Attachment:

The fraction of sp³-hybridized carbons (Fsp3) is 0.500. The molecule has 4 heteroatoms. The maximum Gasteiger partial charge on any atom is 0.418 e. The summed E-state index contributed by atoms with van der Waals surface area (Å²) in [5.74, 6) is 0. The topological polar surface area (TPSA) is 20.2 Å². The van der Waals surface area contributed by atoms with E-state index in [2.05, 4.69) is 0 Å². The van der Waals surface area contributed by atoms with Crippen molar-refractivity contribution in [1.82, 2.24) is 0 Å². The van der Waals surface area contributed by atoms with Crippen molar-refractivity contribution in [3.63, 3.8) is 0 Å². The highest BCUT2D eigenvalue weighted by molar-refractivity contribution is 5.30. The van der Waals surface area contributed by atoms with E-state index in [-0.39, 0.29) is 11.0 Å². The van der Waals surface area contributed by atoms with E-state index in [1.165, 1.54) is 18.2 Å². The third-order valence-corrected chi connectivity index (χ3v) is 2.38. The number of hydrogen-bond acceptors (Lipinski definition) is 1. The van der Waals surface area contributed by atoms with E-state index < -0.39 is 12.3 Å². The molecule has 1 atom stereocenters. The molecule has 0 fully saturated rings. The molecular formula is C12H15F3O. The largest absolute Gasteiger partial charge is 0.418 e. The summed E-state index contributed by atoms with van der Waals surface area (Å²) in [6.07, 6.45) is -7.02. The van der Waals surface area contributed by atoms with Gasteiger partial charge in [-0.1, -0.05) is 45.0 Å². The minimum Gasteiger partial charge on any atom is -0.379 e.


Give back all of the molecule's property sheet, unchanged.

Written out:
The fraction of sp³-hybridized carbons (Fsp3) is 0.500. The molecule has 4 heteroatoms. The maximum Gasteiger partial charge on any atom is 0.418 e. The summed E-state index contributed by atoms with van der Waals surface area (Å²) in [5.74, 6) is 0. The topological polar surface area (TPSA) is 20.2 Å². The van der Waals surface area contributed by atoms with E-state index in [2.05, 4.69) is 0 Å². The van der Waals surface area contributed by atoms with Crippen molar-refractivity contribution in [1.82, 2.24) is 0 Å². The van der Waals surface area contributed by atoms with Crippen molar-refractivity contribution in [3.63, 3.8) is 0 Å². The highest BCUT2D eigenvalue weighted by molar-refractivity contribution is 5.30. The van der Waals surface area contributed by atoms with E-state index in [-0.39, 0.29) is 11.0 Å². The van der Waals surface area contributed by atoms with E-state index in [1.165, 1.54) is 18.2 Å². The third-order valence-corrected chi connectivity index (χ3v) is 2.38. The number of hydrogen-bond acceptors (Lipinski definition) is 1. The van der Waals surface area contributed by atoms with E-state index < -0.39 is 12.3 Å². The molecule has 1 atom stereocenters. The molecule has 0 fully saturated rings. The molecular formula is C12H15F3O. The largest absolute Gasteiger partial charge is 0.418 e. The summed E-state index contributed by atoms with van der Waals surface area (Å²) in [6.07, 6.45) is -7.02. The van der Waals surface area contributed by atoms with Gasteiger partial charge in [-0.1, -0.05) is 45.0 Å². The minimum Gasteiger partial charge on any atom is -0.379 e.